metaverse for kids

Electric skates, tattoo printers, apps to track your dog’s health status and metaverse for kids were among other innovations presented to the press at the fair, which opened Tuesday night and is attended by some 3,000 companies.

Among this year’s novelties, Bird Buddy featured Intelligent feeder for birds that takes a picture of them when they come to eat, The startup says its artificial intelligence technology, including an app, can recognize more than 1,000 bird species. The product, which will cost $199, has already sparked interest among consumers who want to show the world which birds frequent their yards.

Journalists tour the showroom on French start-up AtmosGear’s remote-controlled electric inline skates. The batteries last up to 32 kilometers (20 miles), said founder Mohamed Soliman, who hopes people will see them as a viable way to travel like electric bikes or scooters. A fanny pack containing batteries and cables attached to the skates costs $500. These can also be used as regular skates.

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A portable printer developed by the South Korean firm Prinker makes it possible to apply temporary tattoos quickly and easily. The device uses cosmetic grade ink and starts at $229.

French startup Invoxia has developed a smart dog collar that monitors your pet’s activity and sleep and sends the data to your phone. It includes a GPS tracker and heart rate counter. The collar costs $149 in the United States, and an $8.25 monthly subscription for the app to monitor the data and share it with your vet.

Creator of Royby, A Educational artificial intelligence robot for kids, they are venturing into the Metaverse. RoyBeavers is expected to offer stations where elementary and higher education students can learn about dinosaurs or walk through a virtual library and read books.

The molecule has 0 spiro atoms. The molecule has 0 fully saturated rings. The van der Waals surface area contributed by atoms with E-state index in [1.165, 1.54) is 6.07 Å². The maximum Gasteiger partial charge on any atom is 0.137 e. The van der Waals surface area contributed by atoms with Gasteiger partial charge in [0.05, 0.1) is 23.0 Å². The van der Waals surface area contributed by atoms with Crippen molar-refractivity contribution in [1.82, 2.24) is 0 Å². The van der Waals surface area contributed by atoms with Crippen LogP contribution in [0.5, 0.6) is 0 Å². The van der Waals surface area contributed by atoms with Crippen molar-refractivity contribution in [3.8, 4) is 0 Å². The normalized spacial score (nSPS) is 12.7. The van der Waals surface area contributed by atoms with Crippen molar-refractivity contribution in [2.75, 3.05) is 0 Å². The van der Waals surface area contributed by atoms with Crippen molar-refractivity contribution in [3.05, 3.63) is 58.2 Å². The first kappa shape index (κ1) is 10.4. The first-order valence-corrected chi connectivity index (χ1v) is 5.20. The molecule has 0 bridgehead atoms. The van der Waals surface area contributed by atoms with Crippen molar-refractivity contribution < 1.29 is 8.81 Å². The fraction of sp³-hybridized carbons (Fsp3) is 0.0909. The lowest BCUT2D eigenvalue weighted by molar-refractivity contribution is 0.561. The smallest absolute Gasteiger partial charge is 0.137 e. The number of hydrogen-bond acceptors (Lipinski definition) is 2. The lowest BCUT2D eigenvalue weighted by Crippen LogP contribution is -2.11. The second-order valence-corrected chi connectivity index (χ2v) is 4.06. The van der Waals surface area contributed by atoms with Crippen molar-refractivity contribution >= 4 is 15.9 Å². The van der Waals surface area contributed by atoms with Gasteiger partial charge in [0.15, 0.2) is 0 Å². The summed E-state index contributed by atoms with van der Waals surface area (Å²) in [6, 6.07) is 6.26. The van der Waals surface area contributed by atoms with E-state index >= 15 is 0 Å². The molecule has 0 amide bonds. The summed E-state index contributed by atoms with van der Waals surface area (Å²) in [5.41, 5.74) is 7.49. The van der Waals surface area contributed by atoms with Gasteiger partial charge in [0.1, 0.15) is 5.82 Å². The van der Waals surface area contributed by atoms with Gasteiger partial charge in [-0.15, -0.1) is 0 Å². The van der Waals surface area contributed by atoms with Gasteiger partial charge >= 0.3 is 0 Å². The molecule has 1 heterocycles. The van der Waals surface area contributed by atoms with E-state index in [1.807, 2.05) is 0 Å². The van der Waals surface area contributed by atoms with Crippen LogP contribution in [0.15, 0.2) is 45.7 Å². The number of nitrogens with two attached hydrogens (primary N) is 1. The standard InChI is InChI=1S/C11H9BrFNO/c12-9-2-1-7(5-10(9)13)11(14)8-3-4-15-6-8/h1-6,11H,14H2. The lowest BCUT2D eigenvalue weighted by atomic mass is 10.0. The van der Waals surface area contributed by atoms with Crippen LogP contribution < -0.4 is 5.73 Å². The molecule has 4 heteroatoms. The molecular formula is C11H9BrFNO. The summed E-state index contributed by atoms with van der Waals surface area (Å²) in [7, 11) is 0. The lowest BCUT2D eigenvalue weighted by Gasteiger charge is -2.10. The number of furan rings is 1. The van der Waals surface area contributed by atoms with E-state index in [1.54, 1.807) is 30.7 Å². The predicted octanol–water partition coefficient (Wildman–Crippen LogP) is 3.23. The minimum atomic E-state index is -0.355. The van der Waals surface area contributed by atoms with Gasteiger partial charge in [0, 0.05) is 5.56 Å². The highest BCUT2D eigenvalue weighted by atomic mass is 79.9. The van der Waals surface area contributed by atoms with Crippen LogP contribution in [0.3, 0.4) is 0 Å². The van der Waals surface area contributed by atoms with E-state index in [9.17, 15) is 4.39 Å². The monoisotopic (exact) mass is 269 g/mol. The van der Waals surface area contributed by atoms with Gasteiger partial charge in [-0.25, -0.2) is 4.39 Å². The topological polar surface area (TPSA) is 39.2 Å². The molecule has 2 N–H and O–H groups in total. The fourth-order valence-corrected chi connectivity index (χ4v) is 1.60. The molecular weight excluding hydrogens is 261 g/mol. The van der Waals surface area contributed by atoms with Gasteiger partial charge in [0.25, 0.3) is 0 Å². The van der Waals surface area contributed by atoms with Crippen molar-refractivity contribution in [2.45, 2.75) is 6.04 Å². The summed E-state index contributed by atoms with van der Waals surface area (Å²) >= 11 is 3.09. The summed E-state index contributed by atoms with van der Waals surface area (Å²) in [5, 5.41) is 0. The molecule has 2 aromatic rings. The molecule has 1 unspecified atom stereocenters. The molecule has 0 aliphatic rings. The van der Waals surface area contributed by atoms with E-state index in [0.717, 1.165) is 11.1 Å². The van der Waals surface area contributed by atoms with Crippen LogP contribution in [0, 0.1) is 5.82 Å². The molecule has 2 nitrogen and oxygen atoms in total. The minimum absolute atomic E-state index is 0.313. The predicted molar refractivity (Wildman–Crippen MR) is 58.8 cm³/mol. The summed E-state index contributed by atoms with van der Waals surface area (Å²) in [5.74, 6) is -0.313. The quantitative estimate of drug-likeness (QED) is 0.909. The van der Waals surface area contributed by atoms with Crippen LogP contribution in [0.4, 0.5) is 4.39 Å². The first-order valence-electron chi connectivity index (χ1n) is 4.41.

came to the agricultural fair

During a keynote address at the Consumer Electronics Show (CES) in Las Vegas, Jan. 5-8, John Deere unveiled its latest launches: the ExactShot and an electric excavator. Thanks to this new technology, users and customers will be able to conduct more profitable, useful and sustainable operations.

“Everything we do at John Deere is focused on purpose and real impact,” said Jahmi Hindman, the company’s CTO. “We are developing technology that enables our customers to provide the food, fuel, fiber and infrastructure that people need.”

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ExactShot allows you to reduce by more than 60% the amount of initial fertilizer required during planting. Its technology uses sensors and robotics to apply fertilizer precisely to seeds planted in the soil, rather than applying a continuous stream to an entire row of seeds. This will help farmers to be more sustainable economically and environmentally.

This sowing technique uses a sensor to record the exact moment each seed is inserted into the soil. When this happens, a robot sprays the required amount of fertilizer, about 0.2 ml, directly onto the seed. For example, on US corn crops, ExactShot can save more than 93 million gallons of starting fertilizer per year and prevent waste from promoting weed growth.

Others, John Deere’s new electric excavator will improve construction reliability, performance and safety. It is powered by a Crezel battery and its use on construction sites reduces the number of moving parts, reduces noise pollution and produces fewer emissions. This new model will provide construction workers and road builders with lower daily operating costs and greater machine reliability without sacrificing power and performance.

ExactShot and electric excavators on display at the John Deere booth at CES 2023.

Nation World News Desk